That something was hope.
Joe’s heart pounded in his chest. It could be his pa or his brothers – or maybe both! Sarah would have told them about what happened and he knew they would be out looking for him. He winced. Or, at least he hoped she would have.
Bein’ an Indian, Sarah was probably pretty upset about the fact that she took off running.
Still, once hope was ignited, it was hard to extinguish within the breast of one worn-out little boy. It was his pa and brothers! It had to be!!
He was as good as rescued!!!
Joe took off at a sprint, dashing pell-mell through the trees. With each step, however, doubt crept in. What if it wasn’t Pa, or Adam or Hoss? What if it was someone he didn’t know? Could he trust them? Would they take him home? The little boy’s pace began to slow until he moved with caution toward what appeared to be a clearing. The sound of the voices grew stronger as he approached and his weary heart leapt as he recognized the deep, thundering tone of his father.
Trouble was, there was someone else talking. Someone he didn’t know.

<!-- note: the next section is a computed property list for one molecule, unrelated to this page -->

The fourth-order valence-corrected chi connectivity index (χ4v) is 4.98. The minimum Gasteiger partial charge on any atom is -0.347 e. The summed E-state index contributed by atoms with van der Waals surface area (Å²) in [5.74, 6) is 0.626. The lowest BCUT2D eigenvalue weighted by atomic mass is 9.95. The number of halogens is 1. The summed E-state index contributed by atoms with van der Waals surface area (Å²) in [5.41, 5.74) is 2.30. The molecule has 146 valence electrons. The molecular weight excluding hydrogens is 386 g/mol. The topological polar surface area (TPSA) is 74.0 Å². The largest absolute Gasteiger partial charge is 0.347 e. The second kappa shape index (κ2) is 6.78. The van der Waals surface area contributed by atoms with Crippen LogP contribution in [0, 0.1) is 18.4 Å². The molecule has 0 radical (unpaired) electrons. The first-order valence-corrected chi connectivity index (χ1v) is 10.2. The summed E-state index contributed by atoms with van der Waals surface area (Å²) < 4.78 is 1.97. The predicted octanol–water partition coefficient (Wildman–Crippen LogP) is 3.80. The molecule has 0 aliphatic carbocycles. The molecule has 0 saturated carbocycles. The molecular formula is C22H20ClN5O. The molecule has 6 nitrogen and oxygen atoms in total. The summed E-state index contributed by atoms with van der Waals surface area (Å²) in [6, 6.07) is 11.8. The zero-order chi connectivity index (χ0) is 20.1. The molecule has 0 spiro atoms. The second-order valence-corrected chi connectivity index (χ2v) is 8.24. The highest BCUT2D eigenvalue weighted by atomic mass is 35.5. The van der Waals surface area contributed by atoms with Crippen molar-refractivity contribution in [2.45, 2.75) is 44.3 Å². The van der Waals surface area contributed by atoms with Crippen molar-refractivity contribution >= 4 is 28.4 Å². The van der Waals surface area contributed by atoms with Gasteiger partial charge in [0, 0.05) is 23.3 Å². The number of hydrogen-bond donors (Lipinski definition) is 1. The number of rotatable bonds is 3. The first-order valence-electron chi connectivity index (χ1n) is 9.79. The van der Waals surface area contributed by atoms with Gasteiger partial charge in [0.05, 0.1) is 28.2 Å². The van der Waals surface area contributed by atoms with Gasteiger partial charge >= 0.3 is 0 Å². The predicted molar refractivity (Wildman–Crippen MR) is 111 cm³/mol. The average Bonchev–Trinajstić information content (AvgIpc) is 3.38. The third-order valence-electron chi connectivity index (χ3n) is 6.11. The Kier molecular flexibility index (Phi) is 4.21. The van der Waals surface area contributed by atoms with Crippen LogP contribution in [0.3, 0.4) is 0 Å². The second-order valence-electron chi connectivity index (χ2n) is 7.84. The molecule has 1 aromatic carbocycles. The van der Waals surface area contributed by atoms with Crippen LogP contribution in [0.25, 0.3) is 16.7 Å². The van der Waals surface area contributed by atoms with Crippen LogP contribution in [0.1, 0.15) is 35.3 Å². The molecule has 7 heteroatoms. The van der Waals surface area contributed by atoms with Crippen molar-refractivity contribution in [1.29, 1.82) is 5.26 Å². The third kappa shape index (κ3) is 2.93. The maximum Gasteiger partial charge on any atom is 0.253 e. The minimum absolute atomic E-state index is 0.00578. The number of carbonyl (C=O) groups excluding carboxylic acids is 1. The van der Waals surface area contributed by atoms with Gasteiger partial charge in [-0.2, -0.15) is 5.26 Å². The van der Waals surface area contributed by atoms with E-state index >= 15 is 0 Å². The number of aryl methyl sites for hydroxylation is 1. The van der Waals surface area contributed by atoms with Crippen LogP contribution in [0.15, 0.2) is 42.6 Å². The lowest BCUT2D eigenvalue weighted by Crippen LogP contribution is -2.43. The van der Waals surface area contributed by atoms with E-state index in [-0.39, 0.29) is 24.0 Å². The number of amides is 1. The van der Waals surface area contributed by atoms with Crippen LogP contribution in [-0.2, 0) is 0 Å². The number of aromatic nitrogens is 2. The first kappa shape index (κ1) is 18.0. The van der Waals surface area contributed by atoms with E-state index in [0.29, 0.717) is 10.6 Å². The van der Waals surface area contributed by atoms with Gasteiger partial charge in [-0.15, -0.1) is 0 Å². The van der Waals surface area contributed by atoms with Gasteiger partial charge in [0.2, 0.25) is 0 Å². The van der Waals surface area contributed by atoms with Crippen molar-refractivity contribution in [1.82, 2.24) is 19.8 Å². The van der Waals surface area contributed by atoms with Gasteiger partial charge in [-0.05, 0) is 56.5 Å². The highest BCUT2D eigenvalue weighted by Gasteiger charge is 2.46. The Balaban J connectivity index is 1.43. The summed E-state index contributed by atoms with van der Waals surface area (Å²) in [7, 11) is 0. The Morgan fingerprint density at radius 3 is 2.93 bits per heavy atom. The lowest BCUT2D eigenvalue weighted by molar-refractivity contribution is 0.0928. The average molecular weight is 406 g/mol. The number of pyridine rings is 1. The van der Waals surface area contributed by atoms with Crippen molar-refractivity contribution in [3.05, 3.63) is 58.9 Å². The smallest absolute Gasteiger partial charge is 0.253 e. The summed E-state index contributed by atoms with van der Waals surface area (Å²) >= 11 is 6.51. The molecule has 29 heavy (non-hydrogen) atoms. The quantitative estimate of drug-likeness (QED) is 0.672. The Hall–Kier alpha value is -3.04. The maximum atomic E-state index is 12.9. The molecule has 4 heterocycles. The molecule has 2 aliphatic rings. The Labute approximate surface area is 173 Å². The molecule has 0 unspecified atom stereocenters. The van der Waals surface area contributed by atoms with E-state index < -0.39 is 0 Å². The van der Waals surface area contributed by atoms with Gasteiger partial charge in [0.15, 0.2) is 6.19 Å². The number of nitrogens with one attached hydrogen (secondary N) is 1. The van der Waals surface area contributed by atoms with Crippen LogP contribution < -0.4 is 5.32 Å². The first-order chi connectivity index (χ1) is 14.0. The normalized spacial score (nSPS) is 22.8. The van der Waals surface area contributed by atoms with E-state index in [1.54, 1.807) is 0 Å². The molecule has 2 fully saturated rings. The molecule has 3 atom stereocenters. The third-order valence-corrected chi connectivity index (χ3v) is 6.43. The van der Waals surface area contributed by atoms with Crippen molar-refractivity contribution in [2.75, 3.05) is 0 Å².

He sounded scared.
Ben Cartwright held his breath as the gun that had been pointed at him shifted to the chest of Winnemucca’s fallen son. The Indian boy had begun to moan and Corbin – for he was sure now that it was Rass’ brother who held them – had immediately gone to his side. The madman marched him into the camp at gunpoint. He’d been right and his middle boy was there, seated on the ground, tied up but safe. He and Hoss exchanged a glance. It was clear Hoss was worried about his friend. Natchez’ wound had bled badly and, most likely, the boy had a concussion. But that was the least of their worries. Rass’ caught his arm as he left the cabin. The older man wanted to make it clear that his brother’s madness had progressed to the point where Corbin considered everyone a threat to his mission, and had been known to eliminate such threats with deadly force.